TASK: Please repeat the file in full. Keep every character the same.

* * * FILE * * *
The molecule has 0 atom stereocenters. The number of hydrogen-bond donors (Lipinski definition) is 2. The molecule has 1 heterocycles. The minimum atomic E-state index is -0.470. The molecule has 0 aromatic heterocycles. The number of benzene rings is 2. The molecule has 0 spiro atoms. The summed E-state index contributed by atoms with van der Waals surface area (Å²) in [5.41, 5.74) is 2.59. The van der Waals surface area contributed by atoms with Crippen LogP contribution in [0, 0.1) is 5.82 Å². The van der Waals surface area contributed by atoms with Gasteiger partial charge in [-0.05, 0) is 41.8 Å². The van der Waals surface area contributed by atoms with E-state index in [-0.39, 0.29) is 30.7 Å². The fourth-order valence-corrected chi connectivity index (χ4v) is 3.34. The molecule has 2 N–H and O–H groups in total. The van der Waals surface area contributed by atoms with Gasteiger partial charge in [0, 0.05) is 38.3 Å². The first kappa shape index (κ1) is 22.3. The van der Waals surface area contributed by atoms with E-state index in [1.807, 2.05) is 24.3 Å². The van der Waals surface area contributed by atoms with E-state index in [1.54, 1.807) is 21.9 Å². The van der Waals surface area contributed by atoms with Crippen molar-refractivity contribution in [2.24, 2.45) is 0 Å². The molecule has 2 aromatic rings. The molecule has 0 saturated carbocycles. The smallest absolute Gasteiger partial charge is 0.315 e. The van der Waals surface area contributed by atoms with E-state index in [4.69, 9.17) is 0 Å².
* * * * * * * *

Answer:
The molecule has 0 atom stereocenters. The number of hydrogen-bond donors (Lipinski definition) is 2. The molecule has 1 heterocycles. The minimum atomic E-state index is -0.470. The molecule has 0 aromatic heterocycles. The number of benzene rings is 2. The molecule has 0 spiro atoms. The summed E-state index contributed by atoms with van der Waals surface area (Å²) in [5.41, 5.74) is 2.59. The van der Waals surface area contributed by atoms with Crippen LogP contribution in [0, 0.1) is 5.82 Å². The van der Waals surface area contributed by atoms with Gasteiger partial charge in [-0.05, 0) is 41.8 Å². The van der Waals surface area contributed by atoms with E-state index in [-0.39, 0.29) is 30.7 Å². The fourth-order valence-corrected chi connectivity index (χ4v) is 3.34. The molecule has 2 N–H and O–H groups in total. The van der Waals surface area contributed by atoms with Gasteiger partial charge in [0, 0.05) is 38.3 Å². The first kappa shape index (κ1) is 22.3. The van der Waals surface area contributed by atoms with E-state index in [1.807, 2.05) is 24.3 Å². The van der Waals surface area contributed by atoms with E-state index in [1.54, 1.807) is 21.9 Å². The van der Waals surface area contributed by atoms with Crippen molar-refractivity contribution in [2.24, 2.45) is 0 Å². The molecule has 2 aromatic rings. The molecule has 0 saturated carbocycles. The smallest absolute Gasteiger partial charge is 0.315 e. The van der Waals surface area contributed by atoms with E-state index in [4.69, 9.17) is 0 Å².